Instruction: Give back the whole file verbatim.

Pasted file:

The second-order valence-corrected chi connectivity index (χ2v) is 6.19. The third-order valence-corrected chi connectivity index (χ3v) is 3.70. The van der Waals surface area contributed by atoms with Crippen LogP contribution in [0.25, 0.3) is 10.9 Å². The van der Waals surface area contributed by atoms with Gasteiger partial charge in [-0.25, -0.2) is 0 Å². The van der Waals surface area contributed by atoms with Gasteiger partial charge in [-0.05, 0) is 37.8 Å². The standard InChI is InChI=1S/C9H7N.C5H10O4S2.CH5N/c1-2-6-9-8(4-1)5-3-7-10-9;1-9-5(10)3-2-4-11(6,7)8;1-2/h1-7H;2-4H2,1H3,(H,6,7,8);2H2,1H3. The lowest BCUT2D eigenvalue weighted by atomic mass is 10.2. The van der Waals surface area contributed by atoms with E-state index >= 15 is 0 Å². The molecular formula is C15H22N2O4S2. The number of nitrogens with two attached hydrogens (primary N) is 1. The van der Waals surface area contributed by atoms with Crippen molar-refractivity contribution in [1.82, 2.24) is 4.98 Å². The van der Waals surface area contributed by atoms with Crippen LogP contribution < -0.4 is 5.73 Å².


The second-order valence-corrected chi connectivity index (χ2v) is 6.19. The third-order valence-corrected chi connectivity index (χ3v) is 3.70. The van der Waals surface area contributed by atoms with Crippen LogP contribution in [0.25, 0.3) is 10.9 Å². The van der Waals surface area contributed by atoms with Gasteiger partial charge in [-0.25, -0.2) is 0 Å². The van der Waals surface area contributed by atoms with Gasteiger partial charge in [-0.05, 0) is 37.8 Å². The standard InChI is InChI=1S/C9H7N.C5H10O4S2.CH5N/c1-2-6-9-8(4-1)5-3-7-10-9;1-9-5(10)3-2-4-11(6,7)8;1-2/h1-7H;2-4H2,1H3,(H,6,7,8);2H2,1H3. The lowest BCUT2D eigenvalue weighted by atomic mass is 10.2. The van der Waals surface area contributed by atoms with E-state index >= 15 is 0 Å². The molecular formula is C15H22N2O4S2. The number of nitrogens with two attached hydrogens (primary N) is 1. The van der Waals surface area contributed by atoms with Crippen molar-refractivity contribution in [1.82, 2.24) is 4.98 Å². The van der Waals surface area contributed by atoms with Crippen LogP contribution < -0.4 is 5.73 Å².